This is the second in a series of 13 previews leading up to the Minnesota Vikings’ July 27 start of camp.
July 10: Quarterbacks July 11: Running backs July 12: Wide receivers July 13: Tight ends July 16: Offensive linemen July 17: Defensive linemen July 18: Linebackers July 19: Safeties July 20: Cornerbacks July 23: Specialists July 24: Coaches July 25: 5 things to accomplish in camp July 26: Fans’ guide to camp
TODAY’S POSITION: RUNNING BACKS
Rating (1-to-10 scale): 7
Projected starter: Adrian Peterson (sixth year)
Backups (asterisks indicate players expected to make the roster): Matt Asiata, Derrick Coleman, Ryan D’Imperio, *Jerome Felton, *Toby Gerhart, Lex Hilliard, *Jordan Todman.
The breakdown: The running back position — and to an extent the entire offense — stops and starts with Peterson. While the rest of the league has placed more of an emphasis on the passing game, Minnesota is one of the few teams whose offense starts with the run and Peterson is the bell-cow in the attack.
To understand Peterson’s importance to the Vikings, look no further than the seven-year, $100 million contract he received from Minnesota during training camp last season, the richest contract ever given a running back. The question is whether Peterson can return to the same dominant runner he was before tearing his anterior cruciate and medial collateral ligaments in a December game last season.Before 2011, Peterson had topped 1,200 rushing yards in each of his first four seasons.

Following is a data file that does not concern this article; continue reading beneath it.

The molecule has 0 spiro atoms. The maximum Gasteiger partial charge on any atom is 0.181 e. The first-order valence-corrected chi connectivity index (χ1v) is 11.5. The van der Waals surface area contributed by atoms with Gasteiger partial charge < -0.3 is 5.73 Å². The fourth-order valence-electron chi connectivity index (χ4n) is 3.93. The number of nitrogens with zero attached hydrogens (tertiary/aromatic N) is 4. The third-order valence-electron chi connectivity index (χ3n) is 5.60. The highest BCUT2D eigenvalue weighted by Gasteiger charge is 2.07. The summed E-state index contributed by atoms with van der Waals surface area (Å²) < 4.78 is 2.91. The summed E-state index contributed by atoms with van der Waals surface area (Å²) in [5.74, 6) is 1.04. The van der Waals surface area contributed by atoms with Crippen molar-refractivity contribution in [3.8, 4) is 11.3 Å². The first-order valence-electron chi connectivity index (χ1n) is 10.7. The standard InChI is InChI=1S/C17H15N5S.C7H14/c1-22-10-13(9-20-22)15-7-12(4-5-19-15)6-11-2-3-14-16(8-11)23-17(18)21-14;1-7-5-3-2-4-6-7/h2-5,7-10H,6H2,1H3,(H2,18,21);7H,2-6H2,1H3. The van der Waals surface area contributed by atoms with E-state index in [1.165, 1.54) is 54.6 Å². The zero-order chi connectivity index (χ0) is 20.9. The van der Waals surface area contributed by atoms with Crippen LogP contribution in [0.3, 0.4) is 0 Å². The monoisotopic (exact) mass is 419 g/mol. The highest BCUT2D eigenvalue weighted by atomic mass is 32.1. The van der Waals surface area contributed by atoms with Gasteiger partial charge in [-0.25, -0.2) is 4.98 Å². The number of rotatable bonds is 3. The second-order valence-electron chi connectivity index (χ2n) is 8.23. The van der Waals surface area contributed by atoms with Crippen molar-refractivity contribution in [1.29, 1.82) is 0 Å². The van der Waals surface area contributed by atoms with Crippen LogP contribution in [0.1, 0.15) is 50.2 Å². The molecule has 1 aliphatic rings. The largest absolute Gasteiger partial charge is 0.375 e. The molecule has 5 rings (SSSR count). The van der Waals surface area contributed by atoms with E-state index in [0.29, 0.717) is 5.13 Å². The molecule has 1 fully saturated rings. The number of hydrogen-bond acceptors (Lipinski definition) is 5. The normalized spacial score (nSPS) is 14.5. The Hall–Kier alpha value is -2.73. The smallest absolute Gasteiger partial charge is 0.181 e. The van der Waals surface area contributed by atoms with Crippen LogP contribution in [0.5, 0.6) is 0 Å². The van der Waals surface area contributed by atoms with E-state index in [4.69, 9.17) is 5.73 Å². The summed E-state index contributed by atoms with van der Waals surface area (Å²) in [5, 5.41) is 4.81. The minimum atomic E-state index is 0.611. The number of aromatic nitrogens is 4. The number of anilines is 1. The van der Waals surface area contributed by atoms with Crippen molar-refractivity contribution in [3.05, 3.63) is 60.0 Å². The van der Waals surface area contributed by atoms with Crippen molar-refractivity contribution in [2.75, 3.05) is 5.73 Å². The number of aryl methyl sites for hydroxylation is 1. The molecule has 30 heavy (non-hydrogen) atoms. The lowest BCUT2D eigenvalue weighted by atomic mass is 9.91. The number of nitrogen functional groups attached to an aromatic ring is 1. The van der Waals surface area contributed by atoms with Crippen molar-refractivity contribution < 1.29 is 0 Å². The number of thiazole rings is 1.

A tireless worker, Peterson has set his sights on returning for the Sept. 9 season opener against the Jacksonville Jaguars and appears to be on schedule. But the Vikings want to be careful with their franchise back. Peterson had surgery a week after the injury and was running four months later. He’s rehab has gone so well that Peterson believes he might even be able to participate in part of training camp. Peterson says the only thing he has left to do is continue to build up strength in the leg. He feels he can run and cut, but noted during an appearance at minicamp last month that he’s “just not there yet.”
If Peterson isn’t ready to go, Gerhart will assume the full-time role. Gerhart isn’t the dynamic runner Peterson is, but he has proven capable of being the lead back. In his second season after being a second-round pick in 2010, Gerhart averaged 4.9 yards per carry last year. Filling in for Peterson, he ran for more than 90 yards in three different games. He had his first 100-yard game, including a 67-yeard run, after Peterson was hurt at Washington in Week 16, including a career-best 67-yard run.
Gerhart says he’s always tried to prepare as if he will be asked to carry a full load, but he admittedly worked hard this offseason in case Peterson isn’t ready. He tried to increase his speed and looked noticeably stronger while in town for organized team activities and minicamp. Coach Leslie Frazier and general manager Rick Spielman say they have complete confidence in Gerhart’s ability, and Gerhart’s presence should help the Vikings give Peterson the proper recovery time.